Companies that create their own worlds, or set up new game worlds, will need to find a way to attract visitorsâ€"just as they have to draw them to their websites. You have to figure out why you're creating a virtual world, what people will do there, and how you'll promote it. It also would be "fantastic" if Yahoo! and Google wanted to add support for searching for worlds.
Over 10,000 developer teams have registered to use Multiverse's platform, in part because of its attractive business model. All of its software is free to use. But once developers begin to make money from their worldsâ€"from subscriptions, in-game advertising or sales of in-game itemsâ€"they pay 10% of their revenue.
One such developer is Edward Castronova, a professor at Indiana University. He is building a world called "Arden," an idealized portrayal of Shakespearean England. He and his students have spent the past year re-creating medieval Somersetâ€"geography, villages, characters, and an economyâ€"on the Multiverse platform.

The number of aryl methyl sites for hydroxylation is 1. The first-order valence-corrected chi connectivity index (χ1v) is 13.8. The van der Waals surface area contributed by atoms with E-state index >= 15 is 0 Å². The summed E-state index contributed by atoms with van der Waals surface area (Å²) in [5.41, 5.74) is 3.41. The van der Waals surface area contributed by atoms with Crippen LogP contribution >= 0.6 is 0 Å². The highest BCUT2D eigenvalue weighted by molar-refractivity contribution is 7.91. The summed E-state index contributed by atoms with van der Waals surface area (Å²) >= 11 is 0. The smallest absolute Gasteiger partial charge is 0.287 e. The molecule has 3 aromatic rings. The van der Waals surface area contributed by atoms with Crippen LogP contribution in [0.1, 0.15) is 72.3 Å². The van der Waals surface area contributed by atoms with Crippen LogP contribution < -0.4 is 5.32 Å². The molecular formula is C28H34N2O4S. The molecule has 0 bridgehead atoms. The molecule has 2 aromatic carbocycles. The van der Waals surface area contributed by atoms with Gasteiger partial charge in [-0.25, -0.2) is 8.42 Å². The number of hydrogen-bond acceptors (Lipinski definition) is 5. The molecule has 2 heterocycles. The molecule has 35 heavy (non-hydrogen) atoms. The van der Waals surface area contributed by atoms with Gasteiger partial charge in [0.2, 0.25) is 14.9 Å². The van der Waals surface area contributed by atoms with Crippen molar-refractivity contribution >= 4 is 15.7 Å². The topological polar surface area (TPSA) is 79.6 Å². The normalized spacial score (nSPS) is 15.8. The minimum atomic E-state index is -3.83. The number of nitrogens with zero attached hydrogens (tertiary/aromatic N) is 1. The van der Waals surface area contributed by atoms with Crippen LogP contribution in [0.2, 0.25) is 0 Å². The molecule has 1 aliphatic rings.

Castronova is optimistic about the Multiverse approach, which will provide a choice of hundreds of worlds to explore. Just as the Web makes it possible to create and follow links between a huge variety of websites, an open platform for virtual worlds could allow users to stroll seamlessly through Atlantis, across Mars and all the way to Shakespeare's Arden.
Where is the Buzz? I would love to see the day when there are multiple experiential worlds out there, and I don't believe we are that far off. As marketers add new Web 2.0 capabilities and build communities, creating their own world might just be the very next innovation on top of all that!
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